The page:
Federal funds could improve broadband access for residents of 13-county area

Jackie Ricciardi/Staff
Chris Bailey of Comcast, one of a handful of companies that provide Internet service, works in the company's nerve center.

Area governments are working together in seeking federal money to pay for increased access to broadband or high-speed Internet access.

The CSRA Regional Commission reports that 54.5 percent of area households have no broadband access, according to data from ESRI Business Analyst.

Based on these findings, the commission and the CSRA Unified Development Authority are applying for federal stimulus funding to improve regional broadband access, said Andy Crosson, the commission's executive director.

They are applying for funds through the National Telecommunications Information Administration's Broadband Technology Opportunities Program. The grant application is due March 15.

"I call it a fairly aggressive project in that all 13 counties in the region have agreed to work together to try to design a middle mile fiber optic ring that would get broadband access to rural areas, certainly underserved," Crosson said.

It will be a public-private partnership to reduce infrastructure costs and increase availability of service, said Lewis Foster, the IT manager for Columbia County.

Federal funding of up to 80 percent of the project cost is available. The project will provide broadband access to libraries, hospitals, community colleges, universities and public safety institutions, Crosson said.

"We're trying to work together as a community to stimulate some competition. You'd have multiple choices for the whole area as far as providers. Right now, we're limited," Foster said.

Many communities in the 13-county area still use dial-up Internet service. For areas that do have broadband access, the service is so expensive that average families can't afford it, Foster said.

"There's actually a tremendous amount of federal money for broadband. Our goal here ... is to serve rural America," said Bartel Kendrick, a spokesman for the Broadband Recovery Act.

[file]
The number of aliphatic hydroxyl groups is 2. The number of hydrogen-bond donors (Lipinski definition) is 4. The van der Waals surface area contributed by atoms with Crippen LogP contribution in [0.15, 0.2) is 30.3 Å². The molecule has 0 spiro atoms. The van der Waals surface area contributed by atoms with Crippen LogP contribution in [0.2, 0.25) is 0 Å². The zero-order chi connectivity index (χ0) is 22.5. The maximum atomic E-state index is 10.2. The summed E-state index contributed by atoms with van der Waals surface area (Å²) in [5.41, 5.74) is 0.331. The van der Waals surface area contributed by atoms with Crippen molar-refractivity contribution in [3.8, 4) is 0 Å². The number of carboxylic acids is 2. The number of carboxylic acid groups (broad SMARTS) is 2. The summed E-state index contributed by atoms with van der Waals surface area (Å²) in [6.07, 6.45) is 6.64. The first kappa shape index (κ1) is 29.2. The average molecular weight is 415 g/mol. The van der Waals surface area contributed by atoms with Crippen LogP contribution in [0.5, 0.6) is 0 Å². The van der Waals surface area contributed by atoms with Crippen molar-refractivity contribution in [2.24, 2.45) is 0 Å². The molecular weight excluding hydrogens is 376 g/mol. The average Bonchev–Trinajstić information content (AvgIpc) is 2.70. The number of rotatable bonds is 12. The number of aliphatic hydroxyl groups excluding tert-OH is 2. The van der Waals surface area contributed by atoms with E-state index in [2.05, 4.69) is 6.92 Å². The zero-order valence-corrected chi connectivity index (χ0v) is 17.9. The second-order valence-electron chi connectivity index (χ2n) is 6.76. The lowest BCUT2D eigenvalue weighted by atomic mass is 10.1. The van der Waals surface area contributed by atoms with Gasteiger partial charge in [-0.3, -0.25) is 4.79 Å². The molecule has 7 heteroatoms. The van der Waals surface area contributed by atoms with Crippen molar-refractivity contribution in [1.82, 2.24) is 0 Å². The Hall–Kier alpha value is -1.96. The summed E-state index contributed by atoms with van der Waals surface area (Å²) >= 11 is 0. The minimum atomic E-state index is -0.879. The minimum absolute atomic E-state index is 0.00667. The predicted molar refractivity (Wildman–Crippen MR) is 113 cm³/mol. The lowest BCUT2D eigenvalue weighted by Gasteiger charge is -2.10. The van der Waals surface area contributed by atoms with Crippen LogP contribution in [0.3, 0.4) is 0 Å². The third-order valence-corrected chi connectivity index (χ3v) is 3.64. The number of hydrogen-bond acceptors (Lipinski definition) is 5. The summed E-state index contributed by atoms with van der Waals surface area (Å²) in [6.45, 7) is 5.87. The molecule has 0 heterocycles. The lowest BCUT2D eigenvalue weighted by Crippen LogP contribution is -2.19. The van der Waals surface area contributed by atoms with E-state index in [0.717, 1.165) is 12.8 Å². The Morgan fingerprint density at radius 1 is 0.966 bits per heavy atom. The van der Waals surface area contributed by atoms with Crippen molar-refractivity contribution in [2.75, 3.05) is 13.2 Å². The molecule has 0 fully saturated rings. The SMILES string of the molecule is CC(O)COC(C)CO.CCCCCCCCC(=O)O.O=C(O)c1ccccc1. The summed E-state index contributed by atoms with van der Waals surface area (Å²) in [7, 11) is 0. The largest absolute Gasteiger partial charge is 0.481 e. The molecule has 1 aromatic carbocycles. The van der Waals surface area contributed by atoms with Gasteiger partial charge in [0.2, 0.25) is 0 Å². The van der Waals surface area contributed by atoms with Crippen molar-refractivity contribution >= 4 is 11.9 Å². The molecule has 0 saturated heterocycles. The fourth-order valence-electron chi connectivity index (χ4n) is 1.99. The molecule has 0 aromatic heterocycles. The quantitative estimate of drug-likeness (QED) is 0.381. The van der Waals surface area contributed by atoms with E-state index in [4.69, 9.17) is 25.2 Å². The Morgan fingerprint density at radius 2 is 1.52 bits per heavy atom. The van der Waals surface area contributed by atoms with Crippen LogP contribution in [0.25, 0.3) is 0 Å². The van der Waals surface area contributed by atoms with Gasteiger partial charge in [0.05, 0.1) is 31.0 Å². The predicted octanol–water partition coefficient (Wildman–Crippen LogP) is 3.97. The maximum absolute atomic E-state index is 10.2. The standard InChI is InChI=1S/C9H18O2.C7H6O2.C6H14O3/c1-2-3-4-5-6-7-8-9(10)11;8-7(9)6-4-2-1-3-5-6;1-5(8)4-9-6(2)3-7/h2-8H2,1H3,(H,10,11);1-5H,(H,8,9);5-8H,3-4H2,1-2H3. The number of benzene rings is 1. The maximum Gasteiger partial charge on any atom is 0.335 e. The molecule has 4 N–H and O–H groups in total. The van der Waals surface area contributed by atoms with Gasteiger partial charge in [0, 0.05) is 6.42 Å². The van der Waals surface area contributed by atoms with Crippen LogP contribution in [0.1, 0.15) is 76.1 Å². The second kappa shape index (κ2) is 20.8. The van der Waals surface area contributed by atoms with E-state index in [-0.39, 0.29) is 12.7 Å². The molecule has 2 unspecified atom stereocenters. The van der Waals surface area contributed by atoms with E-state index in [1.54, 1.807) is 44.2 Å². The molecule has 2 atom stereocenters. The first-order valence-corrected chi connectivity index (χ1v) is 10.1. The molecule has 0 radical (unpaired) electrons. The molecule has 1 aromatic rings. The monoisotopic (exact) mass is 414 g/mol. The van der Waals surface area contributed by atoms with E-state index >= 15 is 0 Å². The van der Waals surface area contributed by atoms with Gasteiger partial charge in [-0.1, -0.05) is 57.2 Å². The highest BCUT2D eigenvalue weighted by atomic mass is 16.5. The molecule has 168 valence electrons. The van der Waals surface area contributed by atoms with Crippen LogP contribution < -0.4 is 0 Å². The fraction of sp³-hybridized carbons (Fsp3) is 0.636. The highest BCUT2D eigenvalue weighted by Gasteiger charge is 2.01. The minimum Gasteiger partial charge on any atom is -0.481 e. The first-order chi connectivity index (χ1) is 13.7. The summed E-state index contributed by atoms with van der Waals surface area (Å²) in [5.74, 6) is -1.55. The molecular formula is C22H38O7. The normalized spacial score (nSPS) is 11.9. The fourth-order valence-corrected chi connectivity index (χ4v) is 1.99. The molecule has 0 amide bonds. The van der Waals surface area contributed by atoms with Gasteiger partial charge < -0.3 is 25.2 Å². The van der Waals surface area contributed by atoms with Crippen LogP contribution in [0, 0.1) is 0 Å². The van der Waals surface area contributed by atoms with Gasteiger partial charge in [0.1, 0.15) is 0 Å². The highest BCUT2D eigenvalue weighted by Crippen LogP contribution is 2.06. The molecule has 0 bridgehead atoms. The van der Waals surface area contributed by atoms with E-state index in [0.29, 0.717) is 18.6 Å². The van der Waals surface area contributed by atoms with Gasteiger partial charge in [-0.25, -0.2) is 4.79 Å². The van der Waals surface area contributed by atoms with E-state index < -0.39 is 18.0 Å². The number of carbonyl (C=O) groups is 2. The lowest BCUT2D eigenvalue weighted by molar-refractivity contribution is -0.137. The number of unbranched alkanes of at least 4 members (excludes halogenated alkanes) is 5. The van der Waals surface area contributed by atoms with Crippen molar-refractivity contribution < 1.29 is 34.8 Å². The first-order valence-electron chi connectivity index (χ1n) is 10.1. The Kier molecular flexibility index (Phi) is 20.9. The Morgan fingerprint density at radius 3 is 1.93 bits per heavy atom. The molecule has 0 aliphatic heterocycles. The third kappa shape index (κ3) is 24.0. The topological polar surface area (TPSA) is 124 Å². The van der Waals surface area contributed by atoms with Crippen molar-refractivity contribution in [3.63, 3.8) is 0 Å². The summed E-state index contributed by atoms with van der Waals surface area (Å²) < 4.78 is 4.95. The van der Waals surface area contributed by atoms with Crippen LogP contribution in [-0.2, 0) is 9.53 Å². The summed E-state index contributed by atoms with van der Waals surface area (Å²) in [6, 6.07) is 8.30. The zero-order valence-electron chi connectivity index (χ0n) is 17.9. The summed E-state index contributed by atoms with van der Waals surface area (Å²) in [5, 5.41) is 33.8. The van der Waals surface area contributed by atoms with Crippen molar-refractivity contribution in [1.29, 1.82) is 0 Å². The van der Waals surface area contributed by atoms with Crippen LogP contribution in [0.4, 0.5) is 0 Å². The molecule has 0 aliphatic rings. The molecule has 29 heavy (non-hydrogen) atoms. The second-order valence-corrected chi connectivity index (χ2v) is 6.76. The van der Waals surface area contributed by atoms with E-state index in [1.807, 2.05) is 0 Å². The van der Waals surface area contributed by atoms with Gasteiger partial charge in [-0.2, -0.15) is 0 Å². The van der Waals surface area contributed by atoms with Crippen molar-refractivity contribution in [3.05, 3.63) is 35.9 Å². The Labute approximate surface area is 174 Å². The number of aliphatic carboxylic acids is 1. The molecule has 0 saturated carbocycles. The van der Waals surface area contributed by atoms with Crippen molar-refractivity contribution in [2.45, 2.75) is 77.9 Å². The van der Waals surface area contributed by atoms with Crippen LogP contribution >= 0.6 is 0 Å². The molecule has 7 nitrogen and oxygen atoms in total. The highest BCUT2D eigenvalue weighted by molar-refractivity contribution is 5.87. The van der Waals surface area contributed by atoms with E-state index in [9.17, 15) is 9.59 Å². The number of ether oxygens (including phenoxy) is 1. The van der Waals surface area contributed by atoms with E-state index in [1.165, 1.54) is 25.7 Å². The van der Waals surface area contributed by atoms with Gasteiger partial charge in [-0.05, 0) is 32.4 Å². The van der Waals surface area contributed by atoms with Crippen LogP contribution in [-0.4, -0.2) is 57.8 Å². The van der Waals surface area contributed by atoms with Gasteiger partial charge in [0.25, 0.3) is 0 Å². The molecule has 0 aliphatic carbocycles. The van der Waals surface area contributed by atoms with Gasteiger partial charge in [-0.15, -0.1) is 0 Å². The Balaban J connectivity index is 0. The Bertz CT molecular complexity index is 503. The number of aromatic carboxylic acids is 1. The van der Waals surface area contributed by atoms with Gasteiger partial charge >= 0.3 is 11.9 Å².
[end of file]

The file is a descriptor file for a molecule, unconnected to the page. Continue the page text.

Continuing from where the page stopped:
The American Recovery and Reinvestment Act appropriated $7.2 billion in stimulus funds and instructed the Department of Agriculture's Rural Utilities Service and the Department of Commerce's National Telecommunications Information Administration to expand broadband access across the nation. The goal is to increase jobs, spur investments in technology and infrastructure, and provide long-term economic benefits.

The Recovery Act has authorized the Federal Communications Commission to create a National Broadband Plan that ensures that all people in the United States have access to broadband capability, according to information at www.broadband.gov.

Broadband service provides higher-speed data transmission and access to the highest quality Internet services, such as streaming media, voice over Internet protocol and interactive service. Many of these services require the transfer of large amounts of data that might not be technically feasible via dial-up service providers.

Private providers already offering broadband in the Augusta and Aiken area include Comcast, Knology and Atlantic Broadband.

Broadband access in the Augusta-Aiken area

The CSRA Fibernet Cooperative project has determined the 13-county area is underserved by broadband because 40 percent of households or less are broadband subscribers. Twelve of the counties stand on their own as underserved. Overall, the entire 13-county area is underserved with 54.5 percent of all households in the region having no access to broadband.

County Adult population Broadband access* Percent adult population Adult population underserved Percent underserved

*Broadband access indicates DSL or cable access.

Source: Andy Crosson, executive director of the CSRA Regional Commission